What are Convertible Debentures?

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  • Written By: Mary McMahon
  • Edited By: O. Wallace
  • Last Modified Date: 12 September 2019
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Convertible debentures are debt instruments which can be converted into another type of security, classically stock in a company. Companies may use convertible debentures as a financing tool which allows them to raise capital without having to sell stock. There are several different types of convertible debenture available, and it can help to consult a financial advisor when considering the purchase of these debentures.

In a classic example of a convertible debenture, a company might issue bonds, using the capital from the bond sales to fund a project. The bondholders could opt to convert their bonds into stock at an agreed-upon price, or to accept repayment of the bond funds. For the seller, this convertible debenture carries a lower interest rate, and for buyers, it carries a potentially higher return, as the value of the stock may grow, allowing the buyer to take advantage of the agreed-upon sale price to make a significant profit.

Debentures are unsecured. Buyers rely on the reputation of the issuer to ensure that they will be paid back, rather than having the advantage of a secure backing. If a company fails and the holders of debt instruments have not yet been repaid, they are considered creditors, and they are entitled to some of the funds when a company is liquidated. People who purchase convertible debentures run the risk of not recovering their funds, or of a radical decline in stock value which makes conversion inadvisable.


The issuer can also decide to convert a convertible debenture. When this is an option, the debt instrument is known as a fully convertible debenture. Investors can also opt to purchase partially convertible debentures, which can be converted partially into shares, with the remainder of the value being repaid by the company. When purchasing convertible debentures, people should take note of which kind of debenture is being purchased, and any contingencies which may dictate how the debenture can be used and when it can be converted, such as a maturation date or a minimum stock price for conversion.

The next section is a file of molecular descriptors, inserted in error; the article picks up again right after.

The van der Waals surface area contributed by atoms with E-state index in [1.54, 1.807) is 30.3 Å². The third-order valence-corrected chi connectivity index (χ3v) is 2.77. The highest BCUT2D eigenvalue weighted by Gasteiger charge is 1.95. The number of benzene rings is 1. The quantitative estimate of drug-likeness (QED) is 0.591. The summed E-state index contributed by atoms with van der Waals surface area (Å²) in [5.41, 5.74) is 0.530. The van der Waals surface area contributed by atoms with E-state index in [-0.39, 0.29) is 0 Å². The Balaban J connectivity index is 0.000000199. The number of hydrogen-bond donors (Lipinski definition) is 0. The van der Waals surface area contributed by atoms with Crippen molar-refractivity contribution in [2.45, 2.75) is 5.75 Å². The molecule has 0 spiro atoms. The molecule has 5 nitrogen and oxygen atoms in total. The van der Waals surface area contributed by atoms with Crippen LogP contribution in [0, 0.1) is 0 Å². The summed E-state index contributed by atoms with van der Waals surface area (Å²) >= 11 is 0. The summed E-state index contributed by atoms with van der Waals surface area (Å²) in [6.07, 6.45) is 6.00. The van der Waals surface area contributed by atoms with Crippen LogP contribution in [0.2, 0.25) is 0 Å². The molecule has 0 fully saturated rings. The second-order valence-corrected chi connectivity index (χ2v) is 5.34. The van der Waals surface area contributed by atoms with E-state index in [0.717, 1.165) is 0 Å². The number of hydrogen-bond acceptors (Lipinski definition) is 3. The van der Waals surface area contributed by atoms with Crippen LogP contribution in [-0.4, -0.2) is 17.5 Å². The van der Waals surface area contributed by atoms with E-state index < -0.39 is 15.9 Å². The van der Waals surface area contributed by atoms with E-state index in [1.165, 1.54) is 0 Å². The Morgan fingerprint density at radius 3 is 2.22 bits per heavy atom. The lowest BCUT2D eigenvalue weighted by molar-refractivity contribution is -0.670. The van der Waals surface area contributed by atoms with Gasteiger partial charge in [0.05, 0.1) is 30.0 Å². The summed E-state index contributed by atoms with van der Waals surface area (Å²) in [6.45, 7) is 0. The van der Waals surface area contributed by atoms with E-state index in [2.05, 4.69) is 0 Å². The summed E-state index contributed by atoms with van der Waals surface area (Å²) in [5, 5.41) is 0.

As with all investments, convertible debentures carry some risks, and these risks should be weighed before making a purchase. Financial advisors may have recommendations about specific companies and products which suit someone's investment needs, and it also pays to research independently. Many financial publications include reviews of various debt instruments and companies which can be used as guidelines when considering the purchase of convertible debentures and other types of investments.


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Discuss this Article

Post 2

@ceilingcat - I can see why someone would invest in convertible debentures. There is the possibility of making a pretty nice return if the company is successful.

I think it would be fine to invest in this as long as you have other, more stable investments too. But I agree with you, I don't think convertible debentures should be a person's only investment!

Post 1

I think convertible debentures would be a good investment for someone who can afford to lose money and take risks. Since they are unsecured it sounds like convertible debentures are definitely a gamble!

I much prefer to play it safe in investing and invest in something like a mutual fund or CDs. That way at least I know I probably won't lose all my money!

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